It is called Super Tuesday because more than a third of the delegates needed to win the Democratic nomination will be decided in one day. Voters in 14 states, including Minnesota, will go to the polls. The results are expected to cull the fragmented Democratic field and possibly clarify which of several moderates might emerge to blunt the momentum of self-described democratic socialist Bernie Sanders, one of the early leaders.
Re-energized by S.C. win, strength may lie ahead
Joe Biden, who served as vice president under former President Barack Obama, is considered to have a strong affinity with mainstream Democratic and black voters. He entered the race as the presumed favorite but faltered in the early voting states until winning South Carolina. He has faced questions about his age and past work with Republicans in the Senate, including his original support for military operations in Iraq. He also has been embroiled in Trump's attacks on his son's work in Ukraine.
Latecomer is banking on Super Tuesday states
Mike Bloomberg, one of the richest men in the world, entered the race late, presenting himself as a more electable alternative to the other candidates vying for the Democratic nomination. Funding his own campaign without seeking contributions, he sat out the early debates, caucuses and primaries, banking instead on a multimillion-dollar advertising blitz in the Super Tuesday states. He has risen in some polls, but his wealth and self-funding have exposed him to criticism of trying to "buy" the nomination.
Combat veteran fights for traction with voters
Tulsi Gabbard, an Army National Guard major and the first Hindu elected to Congress, cuts an unusual figure in American politics but has gained little traction in the race. Struggling in the polls, she has all but disappeared from the debate stage. The first female combat veteran to run for president, she has positioned herself as the Democratic field's chief opponent of "wasteful wars." While she has not caught fire with voters, she has raised her national profile.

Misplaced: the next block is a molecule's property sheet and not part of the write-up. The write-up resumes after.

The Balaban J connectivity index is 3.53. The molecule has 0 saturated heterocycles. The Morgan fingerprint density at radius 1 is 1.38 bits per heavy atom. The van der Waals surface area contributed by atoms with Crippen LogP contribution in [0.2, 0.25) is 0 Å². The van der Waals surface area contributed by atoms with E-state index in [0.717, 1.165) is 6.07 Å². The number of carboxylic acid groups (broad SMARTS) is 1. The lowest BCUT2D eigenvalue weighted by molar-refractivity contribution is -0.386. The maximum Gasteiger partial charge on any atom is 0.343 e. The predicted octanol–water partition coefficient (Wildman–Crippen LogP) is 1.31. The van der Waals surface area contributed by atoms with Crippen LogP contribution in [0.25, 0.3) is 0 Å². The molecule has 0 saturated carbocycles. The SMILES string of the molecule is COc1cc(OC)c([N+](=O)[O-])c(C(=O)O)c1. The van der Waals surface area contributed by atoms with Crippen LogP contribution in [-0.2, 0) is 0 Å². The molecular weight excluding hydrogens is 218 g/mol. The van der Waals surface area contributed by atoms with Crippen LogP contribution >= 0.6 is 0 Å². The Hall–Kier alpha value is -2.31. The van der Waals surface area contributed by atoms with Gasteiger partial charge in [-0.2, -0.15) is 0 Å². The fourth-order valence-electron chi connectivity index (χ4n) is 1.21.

He's the man to beat as long as rivals split vote
Sen. Bernie Sanders enters as the presumptive front-runner, having finished high in the first four contests. He is seen as the man to beat, particularly by the Democratic establishment, which views his democratic socialist politics as a sure loser in November. His ardent adherents see him as the best candidate to energize the disaffected voters who took a pass on Hillary Clinton in 2016. So far, he has benefited from the rivalry between a clutch of moderate candidates vying for the votes of center-left Democrats.
Warren hoping to push reset button on campaign
Sen. Elizabeth Warren has vied with Sanders to lead the party's most liberal wing, but without much success. Her zenith so far was a third-place finish in Iowa, a disappointment matched only by ending up fourth in N.H., next door to her home of Massachusetts. Though she was a dominant force in the Nevada debate, where she dressed down Bloomberg, it didn't pay off in the Nevada caucuses, where she finished fourth again. She is now looking at Super Tuesday as a chance to reset her campaign and find a realistic path to the nomination.
Can GOP choice crack Minnesota's armor?
President Trump faces no significant competition for the Republican nomination. His will be the only name on the party's ballot in Minnesota as well as several other states. Once seen as a brash political outsider, he has watched the modern GOP coalesce around him as president. He's held a regular succession of campaign rallies as president, keeping his base of supporters intact. One marker for him will be Minnesota, a state that no GOP presidential candidate has won since 1972. Vice President Mike Pence will visit Minnesota on Thursday.